Good to Great
Sermon shared by James Barrett
Summary: A look at the rich young ruler, based on Jim Collins book, Good to Great. What must a person do to move from a Good to Great Christian?
Audience: General adults
II. His approach v.18
Jesus tells him in verse seventeen to, “keep the commandments.” Notice the young man’s response in verse eighteen, “Which?” Jesus said “commandmentS,” plural, not singular. If your employer hands you the company handbook and says, “Keep the rules,” would you say, “Which ones?” of course not, you know that he means for you to obey all the rules. This young man wanted to know which of the commandments were really important, which ones were really necessary, and which ones he could ignore, or only keep occasionally. In other words, like Collins said, “Good is the enemy of great.” He just wanted to get by. Have you ever said, “God, you are a great God, so, I want to be a great Christian. I want to be a great witness, I want my prayers to be great, I want to be a great deacon, I want to be a great teacher?” most of us are content with “good.” Most of us are like the young man and only want to know “Which?”
III. His attitude v.20
Notice another problem this young man had. When confronted with the standards for greatness, he says, “I have already done that.” The Bible doesn’t say it, but bear with me just one moment as I ponder. I believe this young man’s statement that he had kept all of those commandments. Jesus certainly didn’t call him a liar or correct him for making such a bold statement. Here is where I believe the young man’s problem comes from. I believe while Jesus is making this list, the young man is standing there keeping score in his head, and thinking, well I am better than Fred at that one, and better than George at that one, and so on. The young man thinks he is great on his own. Go back to his original statement, “What must I do?” He doesn’t ask what Christ can do for him; he wants to know what he can do. One of the characteristics that the researchers found in the great companies was that there was a point where they said to themselves, “Something has to change. These are the things we are doing wrong or poorly and to be great, we must change.” The researchers called it, “Confronting the brutal facts.” Today, I challenge you to confront the brutal facts, are you great for Jesus?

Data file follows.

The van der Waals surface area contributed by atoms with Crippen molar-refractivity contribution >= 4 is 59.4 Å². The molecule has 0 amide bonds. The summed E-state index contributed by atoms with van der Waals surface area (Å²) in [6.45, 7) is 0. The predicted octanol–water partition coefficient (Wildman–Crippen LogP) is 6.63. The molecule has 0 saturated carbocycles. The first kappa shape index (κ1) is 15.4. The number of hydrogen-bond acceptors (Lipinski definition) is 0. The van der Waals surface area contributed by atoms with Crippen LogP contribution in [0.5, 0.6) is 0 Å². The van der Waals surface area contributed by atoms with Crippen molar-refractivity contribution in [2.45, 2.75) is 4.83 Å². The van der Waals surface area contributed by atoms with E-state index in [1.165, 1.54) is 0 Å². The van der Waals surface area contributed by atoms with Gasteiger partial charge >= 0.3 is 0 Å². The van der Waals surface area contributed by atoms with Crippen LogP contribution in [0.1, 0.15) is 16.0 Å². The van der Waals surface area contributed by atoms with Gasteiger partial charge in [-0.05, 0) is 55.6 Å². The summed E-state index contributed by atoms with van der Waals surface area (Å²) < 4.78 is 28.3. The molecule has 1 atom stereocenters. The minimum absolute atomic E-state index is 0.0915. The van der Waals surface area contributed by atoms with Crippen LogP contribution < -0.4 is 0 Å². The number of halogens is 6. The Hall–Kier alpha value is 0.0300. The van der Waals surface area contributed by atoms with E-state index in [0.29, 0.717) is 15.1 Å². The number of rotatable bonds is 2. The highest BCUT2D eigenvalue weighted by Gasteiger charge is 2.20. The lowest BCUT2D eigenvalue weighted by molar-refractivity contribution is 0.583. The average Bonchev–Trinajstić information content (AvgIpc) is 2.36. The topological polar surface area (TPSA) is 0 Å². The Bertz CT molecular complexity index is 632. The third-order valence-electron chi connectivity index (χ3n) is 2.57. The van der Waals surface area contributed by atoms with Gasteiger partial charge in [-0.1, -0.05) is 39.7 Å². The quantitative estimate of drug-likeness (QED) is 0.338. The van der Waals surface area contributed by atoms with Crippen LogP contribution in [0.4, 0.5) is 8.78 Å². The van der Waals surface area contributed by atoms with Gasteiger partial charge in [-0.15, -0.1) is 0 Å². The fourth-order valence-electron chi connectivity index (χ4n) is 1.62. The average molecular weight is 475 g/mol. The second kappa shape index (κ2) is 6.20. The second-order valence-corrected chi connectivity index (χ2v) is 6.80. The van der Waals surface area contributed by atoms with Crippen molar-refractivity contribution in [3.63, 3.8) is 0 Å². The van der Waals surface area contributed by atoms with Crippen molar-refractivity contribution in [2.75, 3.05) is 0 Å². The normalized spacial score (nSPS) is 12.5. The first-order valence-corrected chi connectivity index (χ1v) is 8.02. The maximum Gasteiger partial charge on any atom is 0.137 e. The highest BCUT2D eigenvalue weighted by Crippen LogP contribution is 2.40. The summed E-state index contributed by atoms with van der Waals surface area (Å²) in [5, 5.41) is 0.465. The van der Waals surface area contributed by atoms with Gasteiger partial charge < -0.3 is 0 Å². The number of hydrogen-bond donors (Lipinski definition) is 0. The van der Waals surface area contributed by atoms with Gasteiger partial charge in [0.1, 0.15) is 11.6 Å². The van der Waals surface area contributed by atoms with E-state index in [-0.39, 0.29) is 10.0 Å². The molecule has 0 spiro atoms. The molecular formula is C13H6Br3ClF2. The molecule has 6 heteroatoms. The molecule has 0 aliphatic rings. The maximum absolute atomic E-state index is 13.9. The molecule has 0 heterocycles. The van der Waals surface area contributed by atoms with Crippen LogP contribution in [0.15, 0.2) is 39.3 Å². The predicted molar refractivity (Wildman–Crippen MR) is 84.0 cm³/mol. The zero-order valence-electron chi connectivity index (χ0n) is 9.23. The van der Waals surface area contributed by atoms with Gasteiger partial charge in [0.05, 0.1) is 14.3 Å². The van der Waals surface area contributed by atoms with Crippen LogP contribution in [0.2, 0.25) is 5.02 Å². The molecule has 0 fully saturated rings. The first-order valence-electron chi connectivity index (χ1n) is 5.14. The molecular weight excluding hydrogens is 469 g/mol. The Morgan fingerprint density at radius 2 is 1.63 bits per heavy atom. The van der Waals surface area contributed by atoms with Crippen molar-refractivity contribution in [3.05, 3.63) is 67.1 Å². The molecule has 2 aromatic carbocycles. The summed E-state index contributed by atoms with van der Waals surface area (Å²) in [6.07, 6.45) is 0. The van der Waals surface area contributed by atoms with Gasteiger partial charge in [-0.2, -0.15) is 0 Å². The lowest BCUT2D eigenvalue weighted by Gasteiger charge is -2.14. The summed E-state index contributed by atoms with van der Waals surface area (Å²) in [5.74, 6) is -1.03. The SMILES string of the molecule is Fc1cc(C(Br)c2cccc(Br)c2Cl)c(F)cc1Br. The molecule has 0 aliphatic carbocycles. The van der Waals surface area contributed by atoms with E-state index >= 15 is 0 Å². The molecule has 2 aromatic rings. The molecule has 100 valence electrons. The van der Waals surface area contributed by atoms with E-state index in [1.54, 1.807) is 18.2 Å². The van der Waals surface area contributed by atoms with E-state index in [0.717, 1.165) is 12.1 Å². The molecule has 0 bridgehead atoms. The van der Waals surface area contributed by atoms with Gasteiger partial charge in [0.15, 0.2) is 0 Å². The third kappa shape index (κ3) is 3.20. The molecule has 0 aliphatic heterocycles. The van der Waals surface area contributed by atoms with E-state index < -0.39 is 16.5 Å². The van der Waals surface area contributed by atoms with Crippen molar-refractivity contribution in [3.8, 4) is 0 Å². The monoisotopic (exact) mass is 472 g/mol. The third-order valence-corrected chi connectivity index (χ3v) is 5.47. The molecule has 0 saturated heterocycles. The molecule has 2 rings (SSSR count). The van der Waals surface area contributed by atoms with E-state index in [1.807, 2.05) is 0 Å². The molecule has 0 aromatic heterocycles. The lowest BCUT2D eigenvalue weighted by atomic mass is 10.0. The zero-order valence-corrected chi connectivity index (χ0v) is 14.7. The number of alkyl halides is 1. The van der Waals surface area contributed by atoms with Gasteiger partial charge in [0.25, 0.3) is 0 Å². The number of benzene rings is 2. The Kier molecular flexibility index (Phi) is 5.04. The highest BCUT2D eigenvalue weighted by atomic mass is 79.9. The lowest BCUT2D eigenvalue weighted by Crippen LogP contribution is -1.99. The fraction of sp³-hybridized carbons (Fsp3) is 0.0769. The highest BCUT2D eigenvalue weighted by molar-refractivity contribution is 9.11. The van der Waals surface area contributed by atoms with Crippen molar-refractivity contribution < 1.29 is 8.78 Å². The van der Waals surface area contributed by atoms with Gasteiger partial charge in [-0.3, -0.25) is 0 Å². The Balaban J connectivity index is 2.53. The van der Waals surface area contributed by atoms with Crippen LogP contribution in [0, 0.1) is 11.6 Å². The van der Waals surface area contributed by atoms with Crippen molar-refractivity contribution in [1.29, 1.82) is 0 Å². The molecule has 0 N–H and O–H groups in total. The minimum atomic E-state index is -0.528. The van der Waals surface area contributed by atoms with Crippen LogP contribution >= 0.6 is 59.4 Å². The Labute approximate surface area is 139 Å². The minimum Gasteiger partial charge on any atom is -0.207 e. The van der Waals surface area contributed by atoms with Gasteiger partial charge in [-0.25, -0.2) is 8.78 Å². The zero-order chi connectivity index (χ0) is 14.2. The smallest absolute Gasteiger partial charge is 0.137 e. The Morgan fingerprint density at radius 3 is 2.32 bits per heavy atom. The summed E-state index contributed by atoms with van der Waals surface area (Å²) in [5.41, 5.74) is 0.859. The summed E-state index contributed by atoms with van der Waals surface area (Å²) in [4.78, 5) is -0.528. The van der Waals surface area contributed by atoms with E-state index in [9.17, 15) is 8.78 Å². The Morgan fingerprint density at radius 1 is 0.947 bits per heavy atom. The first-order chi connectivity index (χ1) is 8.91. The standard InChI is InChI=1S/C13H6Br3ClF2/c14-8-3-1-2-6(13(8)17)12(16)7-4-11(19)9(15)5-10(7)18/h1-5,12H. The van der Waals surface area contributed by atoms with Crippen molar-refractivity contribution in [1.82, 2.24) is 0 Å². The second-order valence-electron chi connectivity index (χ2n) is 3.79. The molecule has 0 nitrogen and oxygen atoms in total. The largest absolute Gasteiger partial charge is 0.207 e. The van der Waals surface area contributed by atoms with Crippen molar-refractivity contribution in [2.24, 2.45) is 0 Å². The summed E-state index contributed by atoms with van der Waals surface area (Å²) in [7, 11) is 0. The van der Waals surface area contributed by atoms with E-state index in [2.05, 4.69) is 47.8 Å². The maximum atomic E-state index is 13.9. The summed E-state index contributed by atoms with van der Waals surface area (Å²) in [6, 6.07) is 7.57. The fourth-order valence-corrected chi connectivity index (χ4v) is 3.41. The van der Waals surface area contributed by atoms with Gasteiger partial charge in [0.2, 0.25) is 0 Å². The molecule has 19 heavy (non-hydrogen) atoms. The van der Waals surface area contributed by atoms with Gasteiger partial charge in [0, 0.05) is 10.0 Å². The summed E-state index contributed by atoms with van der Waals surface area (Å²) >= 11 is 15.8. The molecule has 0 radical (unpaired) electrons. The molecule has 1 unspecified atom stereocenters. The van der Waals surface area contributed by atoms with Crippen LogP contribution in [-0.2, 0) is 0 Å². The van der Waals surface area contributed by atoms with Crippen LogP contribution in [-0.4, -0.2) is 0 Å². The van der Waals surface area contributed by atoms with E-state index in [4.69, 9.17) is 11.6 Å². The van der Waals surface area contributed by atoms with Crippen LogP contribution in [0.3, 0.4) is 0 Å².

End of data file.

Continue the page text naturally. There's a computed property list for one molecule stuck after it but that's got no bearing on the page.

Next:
IV. His assessment v.22
God showed me something in this passage that I had never noticed before. Look at verse sixteen, and then look at verse twenty-two. See it? He wanted to do something GOOD, but he had GREAT possessions. If God had blessed him with great possessions, why was he only willing to do something good to inherit great eternal life? The young man compared the costs of greatness with God and greatness with his bank account and seceded it just wasn’t worth it. In the book Good to Great, the great companies are compared to other companies in their same industry. One of the great companies had taken some major risks and made some huge changes in the way they did business before becoming great. The CEO of one of their competitors said we just couldn’t afford to make those kinds
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